The latest stories from the News section of the BBC Nature web site.
Updated: 24 weeks 1 day ago
The world's rarest bird is facing extinction unless it finds a new home, say conservationists
The European Space Agency releases time-lapse footage of the Aurora Australis, or southern lights, filmed from the International Space Station.
The last remaining population of the world's rarest bird, the Madagascar pochard, needs a new wetland home if it is to thrive again, a study reveals.
New Antarctic atlas catalogues 9,000-plus species
Gibraltar is planning to banish some of its Barbary macaque population which have become too cheeky or aggressive
Divers discover rare species of marine life such as stalked jellyfish and squat lobsters in a study of Somerset's Porlock Bay.
Baby coral and fish can smell the difference between good and bad reefs, say marine ecologists.
The arrival of three baby anacondas at West Midland Safari Park is heralded as a 'miraculous virgin birth' by staff.
How can trees prevent human-elephant conflict?
Palaeolithic humans in Spain began eating snails 10,000 years earlier than their Mediterranean neighbours, a study reveals.
A pair of rare ospreys nest at a nature reserve in Cumbria for the first time, conservationists confirm.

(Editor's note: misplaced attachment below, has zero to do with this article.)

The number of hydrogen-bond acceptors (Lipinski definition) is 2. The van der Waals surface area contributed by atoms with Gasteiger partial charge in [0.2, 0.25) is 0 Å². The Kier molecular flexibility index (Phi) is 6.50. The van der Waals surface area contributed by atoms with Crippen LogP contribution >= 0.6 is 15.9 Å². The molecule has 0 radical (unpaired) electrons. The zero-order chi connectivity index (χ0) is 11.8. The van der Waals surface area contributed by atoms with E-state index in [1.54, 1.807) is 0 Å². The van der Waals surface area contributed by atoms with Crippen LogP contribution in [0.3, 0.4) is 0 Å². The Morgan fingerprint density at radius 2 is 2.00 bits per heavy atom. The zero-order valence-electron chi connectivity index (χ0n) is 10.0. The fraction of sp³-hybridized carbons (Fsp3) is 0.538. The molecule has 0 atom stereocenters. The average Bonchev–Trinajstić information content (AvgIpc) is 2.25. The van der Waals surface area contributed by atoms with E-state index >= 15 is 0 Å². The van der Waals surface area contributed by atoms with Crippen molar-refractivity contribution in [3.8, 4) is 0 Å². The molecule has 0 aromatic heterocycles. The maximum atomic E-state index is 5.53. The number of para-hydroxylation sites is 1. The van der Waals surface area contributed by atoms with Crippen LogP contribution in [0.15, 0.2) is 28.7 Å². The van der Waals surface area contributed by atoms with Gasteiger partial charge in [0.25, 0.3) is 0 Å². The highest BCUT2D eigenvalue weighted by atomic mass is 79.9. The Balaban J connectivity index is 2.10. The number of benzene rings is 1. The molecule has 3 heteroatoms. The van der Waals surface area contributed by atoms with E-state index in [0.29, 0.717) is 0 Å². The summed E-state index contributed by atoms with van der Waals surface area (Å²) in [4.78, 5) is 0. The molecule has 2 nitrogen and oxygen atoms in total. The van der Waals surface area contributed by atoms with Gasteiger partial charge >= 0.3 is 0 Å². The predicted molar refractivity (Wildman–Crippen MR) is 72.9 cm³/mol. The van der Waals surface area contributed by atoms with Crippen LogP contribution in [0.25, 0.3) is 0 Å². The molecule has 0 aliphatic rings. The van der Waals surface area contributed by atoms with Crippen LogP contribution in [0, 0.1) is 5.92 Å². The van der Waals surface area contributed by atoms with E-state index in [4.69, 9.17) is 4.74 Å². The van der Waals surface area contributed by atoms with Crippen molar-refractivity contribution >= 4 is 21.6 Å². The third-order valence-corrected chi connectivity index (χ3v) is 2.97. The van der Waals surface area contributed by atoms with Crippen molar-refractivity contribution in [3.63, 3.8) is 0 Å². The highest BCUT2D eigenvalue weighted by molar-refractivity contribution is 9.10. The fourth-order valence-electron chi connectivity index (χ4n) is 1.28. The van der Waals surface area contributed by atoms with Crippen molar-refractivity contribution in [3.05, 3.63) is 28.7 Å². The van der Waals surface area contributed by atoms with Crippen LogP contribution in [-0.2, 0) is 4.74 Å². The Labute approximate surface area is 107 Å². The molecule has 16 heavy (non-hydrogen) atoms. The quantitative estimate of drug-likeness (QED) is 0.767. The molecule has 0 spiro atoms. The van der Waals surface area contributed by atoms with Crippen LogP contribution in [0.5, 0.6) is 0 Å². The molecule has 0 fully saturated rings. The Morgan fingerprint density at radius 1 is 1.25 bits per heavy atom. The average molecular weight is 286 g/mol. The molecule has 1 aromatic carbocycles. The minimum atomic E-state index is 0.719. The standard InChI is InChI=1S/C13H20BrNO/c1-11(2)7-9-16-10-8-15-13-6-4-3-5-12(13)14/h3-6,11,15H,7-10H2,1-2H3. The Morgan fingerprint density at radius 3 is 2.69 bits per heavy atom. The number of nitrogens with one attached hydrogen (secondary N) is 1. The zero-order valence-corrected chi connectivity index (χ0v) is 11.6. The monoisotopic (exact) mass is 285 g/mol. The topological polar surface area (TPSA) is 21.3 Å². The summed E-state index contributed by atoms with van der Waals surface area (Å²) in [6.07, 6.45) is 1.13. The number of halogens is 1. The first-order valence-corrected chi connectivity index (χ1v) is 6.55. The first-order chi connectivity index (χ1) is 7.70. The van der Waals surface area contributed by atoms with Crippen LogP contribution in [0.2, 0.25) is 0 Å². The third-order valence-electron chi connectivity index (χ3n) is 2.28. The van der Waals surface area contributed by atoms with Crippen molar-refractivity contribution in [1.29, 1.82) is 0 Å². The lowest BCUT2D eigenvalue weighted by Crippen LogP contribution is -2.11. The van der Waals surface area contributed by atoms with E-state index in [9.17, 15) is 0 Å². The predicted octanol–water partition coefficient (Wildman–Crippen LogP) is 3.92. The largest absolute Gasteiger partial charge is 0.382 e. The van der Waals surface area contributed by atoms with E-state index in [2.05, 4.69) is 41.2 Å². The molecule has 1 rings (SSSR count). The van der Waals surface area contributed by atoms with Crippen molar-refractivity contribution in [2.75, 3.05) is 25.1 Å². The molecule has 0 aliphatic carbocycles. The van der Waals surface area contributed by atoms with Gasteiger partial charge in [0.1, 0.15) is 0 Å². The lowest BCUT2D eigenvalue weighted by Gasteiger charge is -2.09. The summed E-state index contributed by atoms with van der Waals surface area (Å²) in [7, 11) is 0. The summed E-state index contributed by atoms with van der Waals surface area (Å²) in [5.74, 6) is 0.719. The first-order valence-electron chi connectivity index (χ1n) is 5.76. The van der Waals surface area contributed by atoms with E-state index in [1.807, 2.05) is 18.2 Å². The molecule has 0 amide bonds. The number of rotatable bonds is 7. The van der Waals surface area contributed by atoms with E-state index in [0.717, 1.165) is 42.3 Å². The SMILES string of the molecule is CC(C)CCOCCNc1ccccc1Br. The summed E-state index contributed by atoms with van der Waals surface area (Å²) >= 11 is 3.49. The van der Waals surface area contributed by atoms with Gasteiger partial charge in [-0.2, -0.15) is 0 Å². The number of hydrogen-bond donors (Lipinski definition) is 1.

Marine mammals brought tuberculosis to the Americas before the Europeans arrived, a study suggests.
Female orb-weaving spiders grow larger and have an increased ability to reproduce when living in urban areas, a new study shows.
A new assessment from Europe's CryoSat spacecraft shows Greenland to be losing about 375 cu km of ice each year.
For the first time, biologists measure the force applied by climbing snakes and find that they squeeze up to five times harder than necessary.
A new study suggests the number of Africa's elephants has declined to a critical point.
A primate confiscated during a drugs raid by police in the Maldives is flown 5,000 miles to the UK to start a new life.
Filmmakers capture spectacular defensive lightshow
A man is killed by a giant saltwater crocodile as he fished with his wife in northern Australia - the fourth fatal attack this year.
Basing their work on the techniques used by octopuses and cuttlefish, US engineers have produced a flexible, colour-changing material.